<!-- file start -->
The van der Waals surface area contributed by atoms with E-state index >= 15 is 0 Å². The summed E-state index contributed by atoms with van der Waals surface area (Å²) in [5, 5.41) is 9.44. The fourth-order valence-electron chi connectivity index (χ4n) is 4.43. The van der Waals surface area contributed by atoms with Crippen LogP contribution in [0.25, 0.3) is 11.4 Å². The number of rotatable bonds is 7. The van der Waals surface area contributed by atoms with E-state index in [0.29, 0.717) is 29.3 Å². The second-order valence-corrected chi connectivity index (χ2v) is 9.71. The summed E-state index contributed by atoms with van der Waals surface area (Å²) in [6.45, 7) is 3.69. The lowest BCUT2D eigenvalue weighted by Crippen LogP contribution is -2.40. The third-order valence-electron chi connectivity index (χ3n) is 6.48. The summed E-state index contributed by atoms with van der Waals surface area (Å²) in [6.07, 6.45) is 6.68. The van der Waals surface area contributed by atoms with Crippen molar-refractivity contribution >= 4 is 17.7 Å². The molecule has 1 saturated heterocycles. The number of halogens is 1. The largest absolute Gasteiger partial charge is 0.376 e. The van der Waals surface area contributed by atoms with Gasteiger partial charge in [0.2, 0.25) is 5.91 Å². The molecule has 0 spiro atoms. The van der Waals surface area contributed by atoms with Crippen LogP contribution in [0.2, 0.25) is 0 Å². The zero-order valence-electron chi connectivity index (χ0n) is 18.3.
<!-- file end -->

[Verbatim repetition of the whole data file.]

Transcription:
The van der Waals surface area contributed by atoms with E-state index >= 15 is 0 Å². The summed E-state index contributed by atoms with van der Waals surface area (Å²) in [5, 5.41) is 9.44. The fourth-order valence-electron chi connectivity index (χ4n) is 4.43. The van der Waals surface area contributed by atoms with Crippen LogP contribution in [0.25, 0.3) is 11.4 Å². The number of rotatable bonds is 7. The van der Waals surface area contributed by atoms with E-state index in [0.29, 0.717) is 29.3 Å². The second-order valence-corrected chi connectivity index (χ2v) is 9.71. The summed E-state index contributed by atoms with van der Waals surface area (Å²) in [6.45, 7) is 3.69. The lowest BCUT2D eigenvalue weighted by Crippen LogP contribution is -2.40. The third-order valence-electron chi connectivity index (χ3n) is 6.48. The summed E-state index contributed by atoms with van der Waals surface area (Å²) in [6.07, 6.45) is 6.68. The van der Waals surface area contributed by atoms with Crippen molar-refractivity contribution >= 4 is 17.7 Å². The molecule has 1 saturated heterocycles. The number of halogens is 1. The largest absolute Gasteiger partial charge is 0.376 e. The van der Waals surface area contributed by atoms with Gasteiger partial charge in [0.2, 0.25) is 5.91 Å². The molecule has 0 spiro atoms. The van der Waals surface area contributed by atoms with Crippen LogP contribution in [0.2, 0.25) is 0 Å². The zero-order valence-electron chi connectivity index (χ0n) is 18.3.